If every alteration constituted the falsity required to prove actual malice, the practice of journalism would require a radical change, when inconsistent with our precedents and First Amendment principles.
We reject the idea that any alteration beyond correction of grammar or syntax by a self-proof falsity in the sense relevant to determining actual malice, technical distinctions between correcting grammar and syntax and some greater level of alteration do not appear workable.
We can think of no method by which courts or juries would draw the line between these and other changes except by reference to the meaning a statement conveys to a reasonable reader.
On the other hand, we also reject the Court of Appeals’ views of our cases that any rational interpretation of an ambiguous statement is permitted when quotation marks are used.
Quotation marks used in an orthodox manner indicate to the reader that the author is not interpreting the speaker’s ambiguous statement but is attempting to convey what the speaker said.
Were we to assess quotations under a rational interpretation standard, we would give journalists the freedom to place statements in their subject’s mouths without fear of liability.
By eliminating any method of distinguishing between the statement of the subject and the interpretation of the author, we would diminish the trustworthiness of the printed word and eliminate any real meaning of quotations.
In order to prove falsity, we require that an altered statement convey a materially different meaning to the reader than the actual statement.
Anthony M. Kennedy:
This is the sense in which falsity is understood in the common law of defamation and the First Amendment actual malice requirement relies upon this historical understanding.
Quotation marks allow the reader to form his or her conclusions, and to assess the conclusions of the author instead of relying entirely upon the author’s characterization of her subject.
Fabricating quotation may injure reputation in at least two senses, either one giving rise to a conceivable claim in defamation.
First, the quotation might injure because it attributes an untrue factual assertion to the speaker.
An example would be a fabricated quotation by a public official admitting that he had been convicted of a serious crime when in fact he had not been.
Second, regardless of the truth or falsity of the factual matters asserted within the quoted statement, the attribution may result an injury to reputation because the manner of expression or even the fact that the statement was made indicates a negative personal trait or an attitude the speaker does not hold.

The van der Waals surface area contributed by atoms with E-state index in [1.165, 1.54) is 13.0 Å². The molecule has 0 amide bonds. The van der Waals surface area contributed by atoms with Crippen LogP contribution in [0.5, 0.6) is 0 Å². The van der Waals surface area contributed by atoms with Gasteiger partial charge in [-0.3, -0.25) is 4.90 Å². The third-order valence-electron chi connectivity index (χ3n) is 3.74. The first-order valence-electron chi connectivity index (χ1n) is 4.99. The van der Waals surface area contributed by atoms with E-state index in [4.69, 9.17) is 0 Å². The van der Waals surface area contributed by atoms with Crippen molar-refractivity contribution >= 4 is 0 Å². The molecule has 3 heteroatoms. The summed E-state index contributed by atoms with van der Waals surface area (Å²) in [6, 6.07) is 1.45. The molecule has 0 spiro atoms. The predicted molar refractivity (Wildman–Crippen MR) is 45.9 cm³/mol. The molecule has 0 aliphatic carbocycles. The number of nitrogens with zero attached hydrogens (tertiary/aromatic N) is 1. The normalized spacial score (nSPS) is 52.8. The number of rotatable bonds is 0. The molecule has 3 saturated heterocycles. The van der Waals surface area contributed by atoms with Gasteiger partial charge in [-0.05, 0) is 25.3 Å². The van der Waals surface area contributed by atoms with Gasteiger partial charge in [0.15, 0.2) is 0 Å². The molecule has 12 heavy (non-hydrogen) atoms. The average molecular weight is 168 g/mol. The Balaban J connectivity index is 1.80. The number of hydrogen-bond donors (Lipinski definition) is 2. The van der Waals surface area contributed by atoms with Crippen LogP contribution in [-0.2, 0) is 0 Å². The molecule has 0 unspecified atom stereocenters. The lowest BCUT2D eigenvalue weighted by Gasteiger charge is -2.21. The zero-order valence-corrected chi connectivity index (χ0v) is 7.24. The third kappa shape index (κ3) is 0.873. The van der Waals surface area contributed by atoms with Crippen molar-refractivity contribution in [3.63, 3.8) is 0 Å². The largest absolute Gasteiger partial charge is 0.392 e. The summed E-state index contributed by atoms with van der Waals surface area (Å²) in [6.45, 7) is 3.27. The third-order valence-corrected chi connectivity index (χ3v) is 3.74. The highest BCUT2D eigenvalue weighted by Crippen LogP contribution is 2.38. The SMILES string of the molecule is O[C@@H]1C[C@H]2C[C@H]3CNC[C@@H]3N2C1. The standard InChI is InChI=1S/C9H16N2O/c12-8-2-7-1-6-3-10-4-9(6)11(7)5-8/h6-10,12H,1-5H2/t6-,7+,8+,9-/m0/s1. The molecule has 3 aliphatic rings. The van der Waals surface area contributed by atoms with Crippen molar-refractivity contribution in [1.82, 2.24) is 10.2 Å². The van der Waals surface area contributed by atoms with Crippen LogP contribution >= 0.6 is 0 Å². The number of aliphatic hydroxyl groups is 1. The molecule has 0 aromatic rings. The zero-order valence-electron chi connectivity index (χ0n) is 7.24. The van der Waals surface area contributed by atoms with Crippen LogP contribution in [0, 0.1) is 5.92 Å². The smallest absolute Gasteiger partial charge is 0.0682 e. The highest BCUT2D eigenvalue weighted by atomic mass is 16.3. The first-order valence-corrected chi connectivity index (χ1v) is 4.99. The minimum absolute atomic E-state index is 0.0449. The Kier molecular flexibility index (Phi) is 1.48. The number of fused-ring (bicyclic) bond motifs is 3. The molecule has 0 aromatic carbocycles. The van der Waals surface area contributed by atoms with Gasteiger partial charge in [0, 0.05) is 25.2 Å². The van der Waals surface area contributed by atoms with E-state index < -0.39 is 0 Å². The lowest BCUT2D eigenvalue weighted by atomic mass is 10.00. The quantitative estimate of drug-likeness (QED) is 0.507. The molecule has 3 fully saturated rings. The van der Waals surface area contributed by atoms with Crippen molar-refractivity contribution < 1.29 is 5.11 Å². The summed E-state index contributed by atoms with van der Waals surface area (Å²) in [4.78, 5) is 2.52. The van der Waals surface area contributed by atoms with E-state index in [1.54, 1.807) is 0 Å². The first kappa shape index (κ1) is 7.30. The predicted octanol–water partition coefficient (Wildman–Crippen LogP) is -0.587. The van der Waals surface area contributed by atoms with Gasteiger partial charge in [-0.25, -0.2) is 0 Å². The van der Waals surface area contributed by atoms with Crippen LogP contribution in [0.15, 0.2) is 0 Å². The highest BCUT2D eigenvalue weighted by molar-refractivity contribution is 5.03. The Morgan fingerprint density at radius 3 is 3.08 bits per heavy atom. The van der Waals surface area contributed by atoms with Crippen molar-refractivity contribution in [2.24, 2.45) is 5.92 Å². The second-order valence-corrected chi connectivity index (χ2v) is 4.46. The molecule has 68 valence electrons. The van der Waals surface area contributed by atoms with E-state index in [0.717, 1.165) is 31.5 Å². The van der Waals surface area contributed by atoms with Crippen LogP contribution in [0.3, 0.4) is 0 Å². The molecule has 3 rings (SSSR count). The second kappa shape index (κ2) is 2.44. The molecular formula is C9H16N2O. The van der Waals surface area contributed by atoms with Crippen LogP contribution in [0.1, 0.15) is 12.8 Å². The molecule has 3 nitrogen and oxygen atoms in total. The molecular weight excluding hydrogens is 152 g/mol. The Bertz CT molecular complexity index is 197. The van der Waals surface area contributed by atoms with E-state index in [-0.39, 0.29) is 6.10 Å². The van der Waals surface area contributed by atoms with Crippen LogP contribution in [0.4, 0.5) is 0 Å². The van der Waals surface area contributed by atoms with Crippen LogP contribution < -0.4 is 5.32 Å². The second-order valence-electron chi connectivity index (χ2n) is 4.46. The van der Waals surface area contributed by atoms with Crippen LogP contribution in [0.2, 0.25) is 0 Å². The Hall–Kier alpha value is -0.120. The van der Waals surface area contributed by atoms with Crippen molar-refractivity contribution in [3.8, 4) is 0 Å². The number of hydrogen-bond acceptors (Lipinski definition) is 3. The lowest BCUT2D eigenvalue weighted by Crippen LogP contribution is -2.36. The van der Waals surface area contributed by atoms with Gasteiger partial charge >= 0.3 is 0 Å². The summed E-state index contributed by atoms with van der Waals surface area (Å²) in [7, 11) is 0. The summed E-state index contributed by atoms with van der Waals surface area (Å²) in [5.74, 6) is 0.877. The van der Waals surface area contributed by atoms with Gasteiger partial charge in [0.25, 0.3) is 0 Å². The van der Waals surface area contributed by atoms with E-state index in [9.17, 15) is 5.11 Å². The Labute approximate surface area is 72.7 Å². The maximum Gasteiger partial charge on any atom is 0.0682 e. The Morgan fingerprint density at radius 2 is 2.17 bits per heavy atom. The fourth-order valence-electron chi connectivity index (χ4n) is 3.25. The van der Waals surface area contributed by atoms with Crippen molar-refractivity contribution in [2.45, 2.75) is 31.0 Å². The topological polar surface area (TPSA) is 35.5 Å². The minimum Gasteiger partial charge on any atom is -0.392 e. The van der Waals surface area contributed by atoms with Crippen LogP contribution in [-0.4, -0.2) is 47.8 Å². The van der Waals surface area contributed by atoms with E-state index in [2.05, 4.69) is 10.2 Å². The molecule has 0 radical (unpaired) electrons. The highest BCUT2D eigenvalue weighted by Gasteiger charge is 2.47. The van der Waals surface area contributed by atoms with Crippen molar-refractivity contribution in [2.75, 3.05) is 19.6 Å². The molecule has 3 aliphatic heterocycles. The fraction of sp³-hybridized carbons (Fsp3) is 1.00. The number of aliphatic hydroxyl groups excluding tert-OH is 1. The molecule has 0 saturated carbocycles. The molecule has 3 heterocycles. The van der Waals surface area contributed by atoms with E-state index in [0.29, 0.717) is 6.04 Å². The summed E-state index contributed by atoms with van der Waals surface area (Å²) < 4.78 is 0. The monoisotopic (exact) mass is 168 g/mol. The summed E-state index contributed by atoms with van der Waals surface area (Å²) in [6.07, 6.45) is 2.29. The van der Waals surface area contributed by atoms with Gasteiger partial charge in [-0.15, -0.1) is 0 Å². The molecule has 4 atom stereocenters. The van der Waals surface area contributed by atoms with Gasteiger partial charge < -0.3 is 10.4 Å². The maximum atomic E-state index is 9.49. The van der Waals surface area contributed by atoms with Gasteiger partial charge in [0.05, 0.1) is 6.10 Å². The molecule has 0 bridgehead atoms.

John Lennon was once quoted as saying of the Beatles “We are more popular than Jesus Christ now.”
Supposing the quotation had been a fabrication, it appears California law could permit recovery for defamation because even without regard to the truth of the underlying assertion, false attribution of the statement could have injured his reputation.
The self-condemnatory quotation may carry more force than criticism by another.
It is against self-interest to admit one’s own criminal liability, arrogance, or lack of integrity and so all the more easy to credit when it happens.
The principle underlies the elemental rule of evidence which is that admissions are allowed in evidence despite their hearsay character.
Applying these standards to the case before us, we conclude that many of the statements of which petitioner complains, do in fact convey a substantially different meaning than the tape recorded statements, and therefore, evidence to requisite falsity.
The Court of Appeals did not have occasion to address petitioner’s arguments that the two publishers might be held liable either as Malcolm’s employer or because they publish with knowledge or reckless disregard of falsity, we decline to address those arguments in the first instance.
Justice White has filed an opinion concurring in part and dissenting in part in which Justice Scalia joins.